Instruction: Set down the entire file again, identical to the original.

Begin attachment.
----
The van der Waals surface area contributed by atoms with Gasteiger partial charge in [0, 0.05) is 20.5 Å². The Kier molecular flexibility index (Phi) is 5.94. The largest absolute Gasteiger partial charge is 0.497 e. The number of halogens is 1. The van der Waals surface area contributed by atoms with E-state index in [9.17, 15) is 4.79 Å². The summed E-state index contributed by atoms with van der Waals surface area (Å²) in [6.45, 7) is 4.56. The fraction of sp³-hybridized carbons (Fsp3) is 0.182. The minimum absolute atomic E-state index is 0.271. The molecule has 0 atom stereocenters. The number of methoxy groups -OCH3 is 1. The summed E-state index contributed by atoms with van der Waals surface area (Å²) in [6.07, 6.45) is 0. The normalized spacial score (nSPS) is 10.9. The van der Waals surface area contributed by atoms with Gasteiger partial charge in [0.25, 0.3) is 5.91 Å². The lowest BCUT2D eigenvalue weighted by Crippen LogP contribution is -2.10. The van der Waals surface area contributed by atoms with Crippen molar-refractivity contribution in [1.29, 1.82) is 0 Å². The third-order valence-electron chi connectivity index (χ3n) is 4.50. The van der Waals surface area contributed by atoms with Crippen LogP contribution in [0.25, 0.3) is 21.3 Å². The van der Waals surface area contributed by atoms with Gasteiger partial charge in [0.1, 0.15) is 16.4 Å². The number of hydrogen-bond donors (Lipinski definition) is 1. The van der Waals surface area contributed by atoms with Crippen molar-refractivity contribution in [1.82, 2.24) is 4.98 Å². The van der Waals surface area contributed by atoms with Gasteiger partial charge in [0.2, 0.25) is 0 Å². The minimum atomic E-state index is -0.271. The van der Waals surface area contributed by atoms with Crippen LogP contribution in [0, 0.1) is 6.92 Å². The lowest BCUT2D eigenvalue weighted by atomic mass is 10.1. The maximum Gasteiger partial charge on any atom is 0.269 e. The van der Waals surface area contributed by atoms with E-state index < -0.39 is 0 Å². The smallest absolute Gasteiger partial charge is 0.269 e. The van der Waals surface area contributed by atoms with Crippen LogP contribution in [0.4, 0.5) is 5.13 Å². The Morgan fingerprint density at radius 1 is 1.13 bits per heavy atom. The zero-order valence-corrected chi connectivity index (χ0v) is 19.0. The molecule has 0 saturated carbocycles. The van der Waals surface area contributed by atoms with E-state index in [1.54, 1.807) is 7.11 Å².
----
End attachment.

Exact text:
The van der Waals surface area contributed by atoms with Gasteiger partial charge in [0, 0.05) is 20.5 Å². The Kier molecular flexibility index (Phi) is 5.94. The largest absolute Gasteiger partial charge is 0.497 e. The number of halogens is 1. The van der Waals surface area contributed by atoms with E-state index in [9.17, 15) is 4.79 Å². The summed E-state index contributed by atoms with van der Waals surface area (Å²) in [6.45, 7) is 4.56. The fraction of sp³-hybridized carbons (Fsp3) is 0.182. The minimum absolute atomic E-state index is 0.271. The molecule has 0 atom stereocenters. The number of methoxy groups -OCH3 is 1. The summed E-state index contributed by atoms with van der Waals surface area (Å²) in [6.07, 6.45) is 0. The normalized spacial score (nSPS) is 10.9. The van der Waals surface area contributed by atoms with Gasteiger partial charge in [0.25, 0.3) is 5.91 Å². The lowest BCUT2D eigenvalue weighted by Crippen LogP contribution is -2.10. The van der Waals surface area contributed by atoms with Crippen molar-refractivity contribution in [1.29, 1.82) is 0 Å². The third-order valence-electron chi connectivity index (χ3n) is 4.50. The van der Waals surface area contributed by atoms with Crippen LogP contribution in [0.25, 0.3) is 21.3 Å². The van der Waals surface area contributed by atoms with Gasteiger partial charge in [0.1, 0.15) is 16.4 Å². The number of hydrogen-bond donors (Lipinski definition) is 1. The van der Waals surface area contributed by atoms with Crippen molar-refractivity contribution in [1.82, 2.24) is 4.98 Å². The van der Waals surface area contributed by atoms with Gasteiger partial charge in [0.2, 0.25) is 0 Å². The minimum atomic E-state index is -0.271. The van der Waals surface area contributed by atoms with Crippen LogP contribution in [0, 0.1) is 6.92 Å². The lowest BCUT2D eigenvalue weighted by atomic mass is 10.1. The maximum Gasteiger partial charge on any atom is 0.269 e. The van der Waals surface area contributed by atoms with E-state index < -0.39 is 0 Å². The smallest absolute Gasteiger partial charge is 0.269 e. The van der Waals surface area contributed by atoms with Crippen LogP contribution in [0.4, 0.5) is 5.13 Å². The Morgan fingerprint density at radius 1 is 1.13 bits per heavy atom. The zero-order valence-corrected chi connectivity index (χ0v) is 19.0. The molecule has 0 saturated carbocycles. The van der Waals surface area contributed by atoms with E-state index in [1.54, 1.807) is 7.11 Å².